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Identification of a native Bacillus thuringiensis strain from Sri Lanka active against Dipel-resistant Plutella xylostella.


ABSTRACT: Background:Biopesticides based on strains of the bacterium Bacillus thuringiensis (Bt) are used globally for effective and environmentally friendly pest control. The most serious threat to the sustainable use of these microbial pesticides is the development of resistance on targeted pests. Populations of Plutella xylostella (diamondback moth) have evolved field resistance to Bt pesticides at diverse locations worldwide. Discovery of novel Bt strains with varied toxin profiles that overcome resistance is one of the strategies to increase sustainability of Bt pesticides against P. xylostella. In this study, we report isolation and characterization of a Bt strain named AB1 from Sri Lanka displaying toxicity towards larvae of P. xylostella resistant to the commercial Bt pesticide Dipel. Methods:Strains of Bt from diverse environments in Sri Lanka were evaluated for protein crystal production through Differential Interference Contrast (DIC) microscopic examination, and for insecticidal activity against P. xylostella in bioassays. The genome of the AB1 strain was sequenced by Hiseq Illumina sequencing to identify the insecticidal genes present in the genome and nano liquid chromatography followed by tandem mass spectrometry (nanoLC/MS/MS) of purified crystal proteins of AB1 was performed to identify the expressed insecticidal proteins. Multilocus sequence typing and Gyrase B gene sequence analyses were performed to identify the phylogenetic origin of the AB1 strain. Results:The AB1 strain was identified as producing high levels of bipyramidal crystals and displaying insecticidal activity against susceptible and Dipel-resistant strains of P. xylostella. Multilocus sequence typing and phylogenetic analysis of the Gyrase B gene identified that AB1 belongs to the B. thuringiensis subsp. aizawai serotype. Comparative analysis of genomic and proteomic data showed that among the insecticidal protein coding genes annotated from the AB1 genome (cry1Aa, cry1Ca, cry1Da, cry1Ia, cry2Ab and cry9), Cry1Ca and Cry1Da toxins represented most of the toxin fraction in parasporal crystals from AB1. Overall findings warrant further development of B. thuringiensis subsp. aizawai AB1 strain as a pesticide to control P. xylostella.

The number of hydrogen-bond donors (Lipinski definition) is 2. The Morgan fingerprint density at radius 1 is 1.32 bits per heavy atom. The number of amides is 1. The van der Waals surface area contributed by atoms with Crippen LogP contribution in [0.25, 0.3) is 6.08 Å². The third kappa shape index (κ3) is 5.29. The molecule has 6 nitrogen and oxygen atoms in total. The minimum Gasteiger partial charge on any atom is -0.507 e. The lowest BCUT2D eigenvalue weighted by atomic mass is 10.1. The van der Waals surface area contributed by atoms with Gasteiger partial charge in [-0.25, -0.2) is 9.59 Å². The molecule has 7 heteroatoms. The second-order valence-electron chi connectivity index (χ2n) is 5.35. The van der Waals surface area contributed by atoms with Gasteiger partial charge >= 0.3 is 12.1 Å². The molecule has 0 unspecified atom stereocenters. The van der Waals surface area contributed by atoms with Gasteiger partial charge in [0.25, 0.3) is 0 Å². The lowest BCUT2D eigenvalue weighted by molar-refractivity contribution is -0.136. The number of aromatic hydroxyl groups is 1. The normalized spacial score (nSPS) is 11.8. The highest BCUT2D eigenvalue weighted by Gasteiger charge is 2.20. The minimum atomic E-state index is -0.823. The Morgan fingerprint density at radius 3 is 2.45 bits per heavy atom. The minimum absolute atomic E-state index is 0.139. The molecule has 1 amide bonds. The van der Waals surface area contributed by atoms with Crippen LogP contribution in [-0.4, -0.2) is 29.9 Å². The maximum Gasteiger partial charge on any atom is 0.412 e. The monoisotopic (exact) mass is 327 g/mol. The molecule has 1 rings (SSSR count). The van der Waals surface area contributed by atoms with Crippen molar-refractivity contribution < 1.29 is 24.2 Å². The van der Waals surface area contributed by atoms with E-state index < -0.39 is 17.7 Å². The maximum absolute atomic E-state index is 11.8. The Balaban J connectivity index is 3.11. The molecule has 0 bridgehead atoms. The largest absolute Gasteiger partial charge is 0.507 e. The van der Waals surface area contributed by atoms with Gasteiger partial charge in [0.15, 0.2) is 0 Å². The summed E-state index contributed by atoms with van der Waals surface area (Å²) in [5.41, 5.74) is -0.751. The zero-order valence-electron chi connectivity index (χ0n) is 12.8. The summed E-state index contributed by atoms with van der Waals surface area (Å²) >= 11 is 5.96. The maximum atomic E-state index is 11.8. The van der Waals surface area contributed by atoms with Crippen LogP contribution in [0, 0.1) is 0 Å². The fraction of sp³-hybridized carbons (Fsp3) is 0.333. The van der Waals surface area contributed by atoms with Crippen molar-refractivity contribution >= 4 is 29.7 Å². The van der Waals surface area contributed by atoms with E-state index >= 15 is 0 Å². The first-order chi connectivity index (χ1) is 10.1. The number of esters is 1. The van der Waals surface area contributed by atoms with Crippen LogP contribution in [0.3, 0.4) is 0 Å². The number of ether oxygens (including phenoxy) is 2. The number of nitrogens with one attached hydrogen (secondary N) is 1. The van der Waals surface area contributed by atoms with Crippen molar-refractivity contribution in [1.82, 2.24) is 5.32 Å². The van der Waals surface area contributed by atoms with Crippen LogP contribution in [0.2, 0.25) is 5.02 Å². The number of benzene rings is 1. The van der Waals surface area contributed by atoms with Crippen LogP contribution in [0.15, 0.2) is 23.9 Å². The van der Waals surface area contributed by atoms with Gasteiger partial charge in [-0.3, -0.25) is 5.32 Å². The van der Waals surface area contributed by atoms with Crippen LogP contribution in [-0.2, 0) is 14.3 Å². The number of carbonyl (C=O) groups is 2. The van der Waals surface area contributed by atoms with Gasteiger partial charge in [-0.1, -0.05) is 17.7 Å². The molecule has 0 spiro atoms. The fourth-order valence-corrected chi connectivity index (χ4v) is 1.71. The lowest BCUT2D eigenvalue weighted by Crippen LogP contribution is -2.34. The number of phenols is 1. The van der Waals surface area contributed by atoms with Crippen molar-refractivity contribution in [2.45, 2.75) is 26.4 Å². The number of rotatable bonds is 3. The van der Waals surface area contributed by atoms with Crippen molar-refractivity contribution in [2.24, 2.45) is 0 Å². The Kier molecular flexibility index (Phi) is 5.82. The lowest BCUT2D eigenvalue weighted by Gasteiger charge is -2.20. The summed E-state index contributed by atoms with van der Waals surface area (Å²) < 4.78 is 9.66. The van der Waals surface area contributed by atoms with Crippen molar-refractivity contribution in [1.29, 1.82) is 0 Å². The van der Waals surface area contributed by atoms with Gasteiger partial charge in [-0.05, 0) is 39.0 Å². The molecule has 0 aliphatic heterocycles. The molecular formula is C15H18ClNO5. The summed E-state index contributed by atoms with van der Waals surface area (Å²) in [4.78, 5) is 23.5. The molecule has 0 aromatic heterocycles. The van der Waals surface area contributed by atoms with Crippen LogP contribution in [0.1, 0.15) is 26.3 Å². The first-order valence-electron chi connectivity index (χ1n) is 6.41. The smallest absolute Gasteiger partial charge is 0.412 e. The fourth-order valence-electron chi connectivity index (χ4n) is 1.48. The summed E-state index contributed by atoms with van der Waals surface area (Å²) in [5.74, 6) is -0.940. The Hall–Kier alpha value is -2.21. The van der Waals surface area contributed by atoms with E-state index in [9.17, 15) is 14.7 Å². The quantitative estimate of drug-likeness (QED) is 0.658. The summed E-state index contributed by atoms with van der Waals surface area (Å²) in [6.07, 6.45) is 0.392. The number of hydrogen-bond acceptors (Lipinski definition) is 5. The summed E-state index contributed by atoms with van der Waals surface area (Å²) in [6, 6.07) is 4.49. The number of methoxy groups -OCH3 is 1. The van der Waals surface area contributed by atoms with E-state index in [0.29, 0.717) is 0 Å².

SUBMITTER: Baragamaarachchi RY 

PROVIDER: S-EPMC6709662 | BioStudies | 2019-01-01

REPOSITORIES: biostudies

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